This Teen Had No Idea That “Mom” Snatched Her From Hospital As A Baby – Until The Cops Came Knocking

Alexis Manigo was just a normal teenage girl, living in South Carolina and splitting her time between two loving parents. But one day, she discovered a secret that would change her life forever. The life she had been living was, in fact, a lie – and a lie of one person’s doing. Truth, they say, is stranger than fiction – and in Alexis’ case this is certainly true.

In July 1998 Gloria Williams arrived in Walterboro, South Carolina, with a baby girl. The child’s father, Charles Manigo, had been separated from Gloria at the time of the birth. After the couple reunited, he named her Alexis Kelli Manigo, and the family settled down to a happy life.

Raised alongside two happy siblings, Alexis enjoyed a contented childhood surrounded by loved ones. Her mother, who proved to be such an influence in her life, often took her on days out and constantly showered her with affection.

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Even when Gloria and Charles separated again in 2003, Alexis continued to enjoy a relatively stable home life. The couple amicably shared custody of their daughter, so Alexis was still able to celebrate important occasions such as prom night with both her parents.

There were some things, however, that didn’t quite add up. For example, Alexis didn’t have a driver’s license or any kind of identification, and she struggled to find work because her Social Security card was missing.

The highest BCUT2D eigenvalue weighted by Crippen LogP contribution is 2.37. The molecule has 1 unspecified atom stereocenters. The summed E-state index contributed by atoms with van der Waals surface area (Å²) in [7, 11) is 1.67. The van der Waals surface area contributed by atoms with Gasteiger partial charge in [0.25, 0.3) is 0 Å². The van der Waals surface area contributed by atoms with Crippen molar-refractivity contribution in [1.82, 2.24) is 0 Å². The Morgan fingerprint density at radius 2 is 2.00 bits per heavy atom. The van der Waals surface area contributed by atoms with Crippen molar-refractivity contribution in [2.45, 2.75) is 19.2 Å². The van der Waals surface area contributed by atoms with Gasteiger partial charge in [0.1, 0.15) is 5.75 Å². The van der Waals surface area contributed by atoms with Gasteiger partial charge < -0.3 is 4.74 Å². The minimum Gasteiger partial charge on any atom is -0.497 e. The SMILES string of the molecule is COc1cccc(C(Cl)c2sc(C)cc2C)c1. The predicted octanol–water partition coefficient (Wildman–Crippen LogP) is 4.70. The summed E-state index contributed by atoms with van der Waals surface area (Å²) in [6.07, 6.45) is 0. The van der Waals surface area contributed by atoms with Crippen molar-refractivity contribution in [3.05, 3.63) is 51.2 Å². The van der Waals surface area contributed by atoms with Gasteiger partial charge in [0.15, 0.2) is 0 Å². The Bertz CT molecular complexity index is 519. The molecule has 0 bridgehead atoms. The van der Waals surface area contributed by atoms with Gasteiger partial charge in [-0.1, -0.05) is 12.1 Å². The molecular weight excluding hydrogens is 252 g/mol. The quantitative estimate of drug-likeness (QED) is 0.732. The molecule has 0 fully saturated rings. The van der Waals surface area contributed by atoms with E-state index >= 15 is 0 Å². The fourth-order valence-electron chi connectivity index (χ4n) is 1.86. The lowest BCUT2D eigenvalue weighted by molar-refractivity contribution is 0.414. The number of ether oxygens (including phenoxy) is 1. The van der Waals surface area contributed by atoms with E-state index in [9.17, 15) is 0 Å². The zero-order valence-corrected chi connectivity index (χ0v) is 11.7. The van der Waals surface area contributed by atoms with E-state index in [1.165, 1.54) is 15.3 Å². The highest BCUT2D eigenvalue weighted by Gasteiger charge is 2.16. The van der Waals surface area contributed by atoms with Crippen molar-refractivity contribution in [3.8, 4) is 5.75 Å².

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Nevertheless, nobody could have predicted the shocking story that was about to unfold. In 2016, the telephone rang in a sheriff’s office 200 miles from Alexis’ home – and her life, as it turned out, would never be the same again.

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That year, police in Jacksonville, Florida, received two anonymous tip offs which suggested that Alexis might not be the person she thought she was. Moreover, the National Center for Exploited and Missing Children received similar information, and as a result officials sprang into action.

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Towards the end of 2016, two detectives arrived in Walterboro and began asking questions about Alexis. Later, they approached the young woman for a DNA sample, although she was initially suspicious and requested a warrant.

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When detectives returned with the necessary documentation, Alexis had no choice but to comply with their demands. And later, the results of the DNA test revealed a shocking truth – Gloria Williams and Charles Manigo were, in fact, not Alexis’ biological parents.

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In fact, Alexis wasn’t even her real name. The tests revealed that she was actually called Kamiyah Mobley, a girl who had been abducted as a newborn baby in Jacksonville and had been missing for 18 years.